After leaving my review, I was contacted by Brandon at Zenni who offered to send a replacement pair of glasses (lenses and frames at no cost).  Why now?  Why did I have to go through all that after reporting the problem directly to the company in the first place (vs. finally getting a decent response by writing a negative review on the website)?!

Funny (not really) thing is, they never posted the review I wrote.  That seems extremely shady to me, especially since I was trying to let users know about a very consistent problem with the material of these particular frames. For posterity, here’s my original review (that they still haven’t “allowed” on their site):

I purchased these frames as a lightweight option for everyday wear while I work at the computer. I was excited by the "titanium memory" bridge.  I wore them for a week before they snapped right in the middle of the bridge when taking them off one night!  After some back and forth with Zenni, they agreed to put my old lenses in a new frame (but they made me buy new frames!). Well, since these are half-rim lenses, the lenses were all scratched and spidered around the edges when I got them back. They said it couldn't be helped and they wouldn't correct their mistake. HORRIBLE SERVICE in this regard.  Not only that, but about two weeks later I took off my glasses and... THEY SNAPPED AGAIN IN THE EXACT SAME PLACE (right in the middle of the "titanium" bridge)!!!  So... these frames are NOT titanium, and they WILL break easily. I'm not rough on my glasses, and I broke TWO PAIRS of these in the exact same way... simply by taking them off.

starsWhen Zenni contacted me to make reparations, I was in the process of giving them one last try.  I purchased a pair of $12.95 frames, #828415, similar to the very first ones I purchased (I’m a sucker for the little cowboy stars on the temple and front corners), except these have adjustable temple pieces (the metal rod that runs through the temple so you can bend them around your ear and they stay in place), and the only “upgrade” I made was purchasing the anti-reflection coating ($4.95).  I chose the 1.57 mid-index lens which is “free.”  With the $4.95 for shipping, my total cost was $22.85.  So far so good.  The lenses seem to be positioned correctly, and the frames are more comfortable than the previous ones I had purchased.  These are currently my everyday glasses.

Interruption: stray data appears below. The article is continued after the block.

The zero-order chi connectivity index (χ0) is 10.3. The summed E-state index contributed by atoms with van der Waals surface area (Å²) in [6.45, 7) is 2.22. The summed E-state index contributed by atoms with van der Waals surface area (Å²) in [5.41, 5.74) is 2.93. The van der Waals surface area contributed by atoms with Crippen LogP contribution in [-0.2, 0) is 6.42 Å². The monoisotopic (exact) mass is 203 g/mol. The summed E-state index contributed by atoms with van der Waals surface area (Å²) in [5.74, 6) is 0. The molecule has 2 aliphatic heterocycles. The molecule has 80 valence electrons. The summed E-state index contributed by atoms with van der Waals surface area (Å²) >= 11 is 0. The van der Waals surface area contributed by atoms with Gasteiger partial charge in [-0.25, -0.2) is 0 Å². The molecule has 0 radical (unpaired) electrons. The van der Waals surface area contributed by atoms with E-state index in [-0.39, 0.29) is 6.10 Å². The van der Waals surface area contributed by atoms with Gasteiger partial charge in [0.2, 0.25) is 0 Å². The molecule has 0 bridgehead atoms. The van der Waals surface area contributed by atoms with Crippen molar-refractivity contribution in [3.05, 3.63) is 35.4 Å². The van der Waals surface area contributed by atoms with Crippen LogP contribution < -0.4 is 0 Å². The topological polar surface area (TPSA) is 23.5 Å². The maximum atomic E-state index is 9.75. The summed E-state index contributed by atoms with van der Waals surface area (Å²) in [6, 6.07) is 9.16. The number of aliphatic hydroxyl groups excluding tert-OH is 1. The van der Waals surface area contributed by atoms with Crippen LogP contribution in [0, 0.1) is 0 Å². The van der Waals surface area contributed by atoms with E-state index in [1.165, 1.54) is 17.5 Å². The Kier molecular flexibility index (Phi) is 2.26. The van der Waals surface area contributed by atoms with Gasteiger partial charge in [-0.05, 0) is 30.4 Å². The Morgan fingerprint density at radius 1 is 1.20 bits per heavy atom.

So now I have a credit at Zenni, and at some point soon (before my six month time limit is up), I will choose another pair of Zenni glasses.  Hopefully the endeavor will be a success, but my initial experiences have taught me that with Zenni it’s kind of a crapshoot.

[Update] After nearly a month of back and forth, I should be receiving my replacement glasses soon.  I decided to give “rimless” frames one more shot (they are just SO light and nice to wear while working at the computer).  I had been issued a credit in the amount of the total price of the frame/lenses that originally broke (but not a credit for any of the shipping I had to keep paying for in the correction process).  I chose frames that cost a little less, so I could get the new shipping covered.  However, when checking out, the remainder of the balance was never able to be applied to the shipping (thus I was going to be paying money again for shipping).  I was not willing to give Zenni any more money for the exchange on these glasses, so I spent some time writing back and forth with Zenni, first with Brandon, and then with Michael.  Michael really worked to get things straight.  Though it was annoying that it was taking so long, he really was trying to get me what I needed (the new replacement frames/lenses AND shipping at no cost to me).  Michael notified me that he had adjusted my coupon to an amount that would accommodate the frames/lenses and shipping.  However, when I tried, it still wasn’t working.